Separate English muffins and toast the halves. When toasted, top each half with a slice of cheese. Let it melt slightly and set aside.
In large skillet, heat the oil or butter. Crack the eggs into the heated pan and fry just until the whites are set. Cover the pan and continue cooking for 3 minutes or until yolks are no longer runny. Remove the skillet from the heat.
Spread 1 to 2 teaspoons of the mayonnaise mixture over half the English muffins. Top with turkey pastrami, coleslaw, and fried egg. Cover with an English muffin half that does not have mayonnaise on it. Down it promptly or wrap in waxed paper and eat on the way to school or work. Don’t forget the napkins!
From Beth Hillson
Move over lazy summer days. Now that school is back in session, our lives are frantic again. We are pulled between school schedules, sports practice, and our own routines. The last thing we need to do is stop to fix a nutritious breakfast. But maybe it’s the first thing we need to do, too.
Here are three nutritious grab-and-go breakfast and snack recipes that will help to fill hungry tummies with healthy food and jump-start the day.
(1) Check out the Balanced Breakfast Sandwiches I whipped up with Glutino English Muffins (one of my favorite prepared foods), fried eggs and breakfast meat. This quick and delicious meal has lots of possibilities. Add cheese, turkey, guacamole – you name it.
(2) Don’t think you need to pull up a seat and load the plate with a stack of pancakes to enjoy my Healthy Banana Pancakes. A mixture of banana, eggs and a small amount of nutritionally-dense flours, these sugar-free pancakes can be grabbed from the freezer or the fridge and eaten on the go.
(3) Banana Go-Sticks are ready when you need a quick, healthy breakfast and don’t have a minute to spare. Grab one or two from the freezer to eat on the way to work or school. These filling treats will see you through to lunch.
Enjoy and Happy Fall!
By Beth Hillson
This time of year, rising high school juniors and seniors are starting to visit college campuses as they consider where they would like to spend the next four years. In addition to curriculum, size, and geographical location, students who have celiac disease or are gluten sensitive also have to consider if campus food service can accommodate their diet. Read on to see if your college prospects make the grade.
I interview Rob Landolphi, Manager of Culinary Development at the University of Connecticut. Rob instituted a gluten-free dining option in all the campus dining facilities beginning in 2002. (UCONN was voted the #1for gluten-free-friendly campus on UDI’s web site this year.)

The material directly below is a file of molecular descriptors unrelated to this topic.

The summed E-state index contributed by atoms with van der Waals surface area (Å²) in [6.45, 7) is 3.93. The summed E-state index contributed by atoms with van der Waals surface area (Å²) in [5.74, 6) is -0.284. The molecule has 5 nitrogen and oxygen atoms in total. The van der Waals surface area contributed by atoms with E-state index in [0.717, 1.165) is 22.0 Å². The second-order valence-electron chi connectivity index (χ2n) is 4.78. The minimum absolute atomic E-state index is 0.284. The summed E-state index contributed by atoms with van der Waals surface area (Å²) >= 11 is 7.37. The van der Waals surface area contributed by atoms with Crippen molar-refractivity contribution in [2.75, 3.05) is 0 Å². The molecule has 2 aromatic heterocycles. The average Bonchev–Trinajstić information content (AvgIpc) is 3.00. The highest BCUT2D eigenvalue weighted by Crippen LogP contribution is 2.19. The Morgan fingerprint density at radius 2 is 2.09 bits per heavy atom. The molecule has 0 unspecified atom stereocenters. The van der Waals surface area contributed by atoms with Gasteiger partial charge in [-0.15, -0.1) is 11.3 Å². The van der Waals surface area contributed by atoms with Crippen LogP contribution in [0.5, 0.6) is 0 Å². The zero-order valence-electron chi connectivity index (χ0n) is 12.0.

Here are some of Rob’s tips to consider when you are looking at colleges:
- Contact Dining Services or Residential Life directly. (The name of the office will vary from college to college.)
- Ask how they handle gluten-free diets.
- Ask to set up a tour of the dining hall and the kitchen.
- If their guard goes up or if they seem hesitant, be wary.
- If they show you the kitchen and serve you a gluten-free lunch, that should put your mind at ease.
- Ask if the college offers gluten-free foods in all the dining facilities. If not, find out how far the gluten-free dining hall is from your dorm and the buildings where you will be taking most of your classes.
- Check the hours of operations.
- Find out if gluten-free food is prepared in a designated area.
- Does the college label all the food so it’s not necessary to locate a chef each time you eat in the dining hall?
- Does the dining hall have a gluten-free zone?
- Can you eat in the same area as your friends or is gluten-free food only served in a separate dining room?
- What gluten-free brands are used? Are they willing to bring in other brands?
- What happens if you don’t like the option for that day? Can you order something else?
- Can you call ahead and order food?
- Is there a web site where you can find out the options for the day?
- Does the gluten-free option cost more money or is it included in meal plan? (It should be included.)
- What restaurants near campus have gluten-free choices? Do they deliver? (For times when your friends are ordering out and you don’t want to be left out.)
- Ask to speak with a student who has been taking the gluten-free option. Chances are at least one or two have offered to serve as a resource.
Reprinted with permission from Complete Guide to Living Well Gluten Free, by Beth Hillson, 2014, page 248.